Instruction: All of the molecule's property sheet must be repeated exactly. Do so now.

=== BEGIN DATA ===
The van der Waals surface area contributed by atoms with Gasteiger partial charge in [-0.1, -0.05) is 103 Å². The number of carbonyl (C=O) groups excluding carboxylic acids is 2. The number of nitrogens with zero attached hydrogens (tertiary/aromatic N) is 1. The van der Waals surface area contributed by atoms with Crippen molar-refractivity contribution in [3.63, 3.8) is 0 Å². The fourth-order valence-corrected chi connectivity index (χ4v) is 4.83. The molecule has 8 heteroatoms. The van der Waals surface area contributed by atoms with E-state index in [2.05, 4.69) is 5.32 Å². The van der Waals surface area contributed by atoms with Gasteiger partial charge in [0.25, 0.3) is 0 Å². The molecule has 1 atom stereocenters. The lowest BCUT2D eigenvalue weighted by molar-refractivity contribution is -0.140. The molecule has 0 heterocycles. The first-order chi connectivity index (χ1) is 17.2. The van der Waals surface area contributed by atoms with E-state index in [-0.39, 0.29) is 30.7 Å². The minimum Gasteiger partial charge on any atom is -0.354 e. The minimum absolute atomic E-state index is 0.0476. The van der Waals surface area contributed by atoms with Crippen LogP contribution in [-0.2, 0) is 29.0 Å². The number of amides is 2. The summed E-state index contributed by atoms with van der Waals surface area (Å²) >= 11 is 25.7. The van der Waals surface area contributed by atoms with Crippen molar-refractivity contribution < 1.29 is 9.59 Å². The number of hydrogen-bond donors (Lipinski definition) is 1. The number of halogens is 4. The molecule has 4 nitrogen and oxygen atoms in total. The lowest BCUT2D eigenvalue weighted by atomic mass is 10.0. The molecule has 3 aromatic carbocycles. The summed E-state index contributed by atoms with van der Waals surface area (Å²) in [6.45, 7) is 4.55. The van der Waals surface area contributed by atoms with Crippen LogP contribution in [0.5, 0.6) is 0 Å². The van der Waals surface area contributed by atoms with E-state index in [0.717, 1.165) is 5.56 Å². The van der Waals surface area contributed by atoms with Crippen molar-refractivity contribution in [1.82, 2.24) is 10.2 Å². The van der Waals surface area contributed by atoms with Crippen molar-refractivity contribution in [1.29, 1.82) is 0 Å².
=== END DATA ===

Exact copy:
The van der Waals surface area contributed by atoms with Gasteiger partial charge in [-0.1, -0.05) is 103 Å². The number of carbonyl (C=O) groups excluding carboxylic acids is 2. The number of nitrogens with zero attached hydrogens (tertiary/aromatic N) is 1. The van der Waals surface area contributed by atoms with Crippen molar-refractivity contribution in [3.63, 3.8) is 0 Å². The fourth-order valence-corrected chi connectivity index (χ4v) is 4.83. The molecule has 8 heteroatoms. The van der Waals surface area contributed by atoms with E-state index in [2.05, 4.69) is 5.32 Å². The van der Waals surface area contributed by atoms with Gasteiger partial charge in [0.25, 0.3) is 0 Å². The molecule has 1 atom stereocenters. The lowest BCUT2D eigenvalue weighted by molar-refractivity contribution is -0.140. The molecule has 0 heterocycles. The first-order chi connectivity index (χ1) is 17.2. The van der Waals surface area contributed by atoms with E-state index in [-0.39, 0.29) is 30.7 Å². The minimum Gasteiger partial charge on any atom is -0.354 e. The minimum absolute atomic E-state index is 0.0476. The van der Waals surface area contributed by atoms with Crippen LogP contribution in [-0.2, 0) is 29.0 Å². The number of amides is 2. The summed E-state index contributed by atoms with van der Waals surface area (Å²) >= 11 is 25.7. The van der Waals surface area contributed by atoms with Crippen molar-refractivity contribution < 1.29 is 9.59 Å². The number of hydrogen-bond donors (Lipinski definition) is 1. The number of halogens is 4. The molecule has 4 nitrogen and oxygen atoms in total. The lowest BCUT2D eigenvalue weighted by atomic mass is 10.0. The molecule has 3 aromatic carbocycles. The summed E-state index contributed by atoms with van der Waals surface area (Å²) in [6.45, 7) is 4.55. The van der Waals surface area contributed by atoms with Crippen LogP contribution in [0.5, 0.6) is 0 Å². The van der Waals surface area contributed by atoms with E-state index in [0.717, 1.165) is 5.56 Å². The van der Waals surface area contributed by atoms with Crippen molar-refractivity contribution in [1.82, 2.24) is 10.2 Å². The van der Waals surface area contributed by atoms with Crippen molar-refractivity contribution in [1.29, 1.82) is 0 Å².